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Future Reflections on the Developing Emotion Economy
February 24, 2017 Emotion Technology Emotion Recognition Emotion AI

Future Reflections on the Developing Emotion Economy

Guest blog by Richard Yonck, futurist, author and speaker

In the mid-1960s, Gordon Moore famously observed that transistor density on his company’s integrated circuits was doubling on a regular basis. This exponential trend would go on to drive the semiconductor industry for over half a century. At least as importantly, Moore’s law as it has come to be known, eventually gave rise to a vast...

The Promise of Emotion-Enabled Augmented Reality (AR)

Author: Affectiva

By: Forest Handford, DevOps Lead

According to internet tests, when it comes to extroversion and introversion I’m ‘balanced’.

Community is very important to me. When my wife and I moved to the Boston area we chose to live in a co-housing community so that we, and our children, would be able to develop close relationships to our neighbors.

I just returned from a developer conference. The conference didn’t have many opportunities for meeting people. I only knew one person at the conference, so when we went to the cocktail hour, and after-party, we spent most of the time together. Everyone else seemed to be in private conversation or wanted to be alone.

Augmented Reality (AR) is a view of the real world with an overlay of computer generated information. The most wide-spread use of AR today is in cars with Head Up Displays (HUDs) that show current speed on the windshield. If you’ve seen any movies with Iron Man, you have seen how the character Tony Stark sees the world through an interactive AR visor.

With AR, the conference experience would be very different. With an AR headset, phone, or tablet, AR software can use facial recognition technology or identity information broadcast via Bluetooth to identify people in view. Once identified, the device can show social information about the people including their Facebook relationship status and their current job from their LinkedIn profile. This information will appear to the user above or beside the people being viewed.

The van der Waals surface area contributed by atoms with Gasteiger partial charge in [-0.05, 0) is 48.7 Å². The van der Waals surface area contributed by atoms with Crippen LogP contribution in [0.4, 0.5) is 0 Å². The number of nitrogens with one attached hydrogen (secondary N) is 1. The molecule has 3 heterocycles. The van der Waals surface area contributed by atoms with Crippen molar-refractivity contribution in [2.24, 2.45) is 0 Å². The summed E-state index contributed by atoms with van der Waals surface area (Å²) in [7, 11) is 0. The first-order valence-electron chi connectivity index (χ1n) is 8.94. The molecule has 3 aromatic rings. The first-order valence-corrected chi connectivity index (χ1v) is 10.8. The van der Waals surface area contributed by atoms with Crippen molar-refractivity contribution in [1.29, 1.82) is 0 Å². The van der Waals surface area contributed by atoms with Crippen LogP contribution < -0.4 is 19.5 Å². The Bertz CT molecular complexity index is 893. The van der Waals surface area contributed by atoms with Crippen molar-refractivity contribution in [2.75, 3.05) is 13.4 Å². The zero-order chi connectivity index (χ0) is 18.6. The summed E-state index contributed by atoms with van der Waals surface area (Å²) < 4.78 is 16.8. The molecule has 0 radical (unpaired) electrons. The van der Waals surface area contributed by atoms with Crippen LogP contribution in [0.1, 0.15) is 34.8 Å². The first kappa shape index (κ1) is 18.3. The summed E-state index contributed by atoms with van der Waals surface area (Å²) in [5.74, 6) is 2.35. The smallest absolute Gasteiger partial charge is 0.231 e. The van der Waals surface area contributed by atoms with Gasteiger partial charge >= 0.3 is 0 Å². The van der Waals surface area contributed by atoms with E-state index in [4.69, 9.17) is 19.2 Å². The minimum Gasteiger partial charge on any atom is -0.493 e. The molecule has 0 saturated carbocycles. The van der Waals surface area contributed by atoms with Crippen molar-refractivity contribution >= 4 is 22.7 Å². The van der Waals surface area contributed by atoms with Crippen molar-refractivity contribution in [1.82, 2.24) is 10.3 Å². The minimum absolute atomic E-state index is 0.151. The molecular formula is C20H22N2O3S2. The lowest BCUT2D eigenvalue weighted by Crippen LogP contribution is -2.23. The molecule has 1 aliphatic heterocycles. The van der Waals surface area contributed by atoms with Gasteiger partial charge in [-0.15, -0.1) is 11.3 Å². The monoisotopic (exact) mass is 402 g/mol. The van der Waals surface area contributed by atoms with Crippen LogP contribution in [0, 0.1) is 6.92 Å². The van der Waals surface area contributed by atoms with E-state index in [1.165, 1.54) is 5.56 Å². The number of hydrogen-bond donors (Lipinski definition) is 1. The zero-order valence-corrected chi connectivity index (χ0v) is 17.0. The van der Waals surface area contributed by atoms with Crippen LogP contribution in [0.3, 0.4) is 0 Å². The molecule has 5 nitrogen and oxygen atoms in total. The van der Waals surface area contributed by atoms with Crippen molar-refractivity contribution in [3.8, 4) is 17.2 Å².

Since the inception of the chat room, chat users have been able to indicate if they don’t want to be disturbed. Chat rooms also allow for private and public conversations. AR will bring some of the features of chat rooms to the real world. We will be able to have indicators appear over our heads to give statuses like do not disturb, free hugs, or let’s talk. It will allow me to get through the fear of being rejected from a social interaction.

Affectiva’s software can emotion enable AR. People (like my son) who are on the autism spectrum have trouble reading other people’s emotions. Seeing words or icons to show another’s emotions will help people to know what is appropriate to say. Emotion recognition will give rapid feedback on how an interaction is going.

Imagine emotion recognition and availability information in extreme examples, like seeing a person crying in a parking lot. Weeks ago I saw an older woman crying outside my office building as I was walking in. She was alone, and I worried she needed help. I was afraid to ask, but I set my fears aside and walked up to her. She appreciated my gesture, but said she would be fine and her husband would be along soon. With emotion enabled AR, I could have had far more details to help me through the situation. It would have helped me know if I should approach her. It would have also let me know how she truly felt about my talking to her.

Before I travel to a country where locals speak another language, I spend months learning their language. Learning another’s language is a way of saying I value their culture. Language has long been a key indicator of ingroup membership. We have evolved to trust, and be more kind, to people within our ingroup than to outsiders. Alexander Haslam is a professor of psychology at the University of Queensland in Australia. His research team created a study where people attending a sports game passed an actor who appeared to be hurt. They found that if the actor wore a shirt with the local team logo they were significantly more likely to be helped than if they were wearing a plain shirt or a rival shirt.

With AR, I will travel to another country and see the translation of the foreign languages as I hear them. The people there will similarly get translations of my words with their own AR devices. Breaking down the communication barrier can cause people to accept each other as ingroup members. With emotion recognition, we can see when others react to something the way we do, thus also creating an ingroup feeling. For users uncomfortable with sharing social media and emotional information, their AR profile will allow them to opt-out of social media sharing and emotion recognition. Other user’s devices will be programmed to respect users who opt-out.

I’m really excited about how AR will enable us to reduce social barriers and increase empathy. If you’re working on AR designs, you can try our mobile SDKs for free to emotion enable your work. All of the technologies exist today to make this happen, it’s just a matter of putting them together in an affordable and efficient device. Google Glass is the closest the world has come to a consumer device, but sadly it is only being pursued for commercial uses.

Follow Forest on Twitter: @ForestJay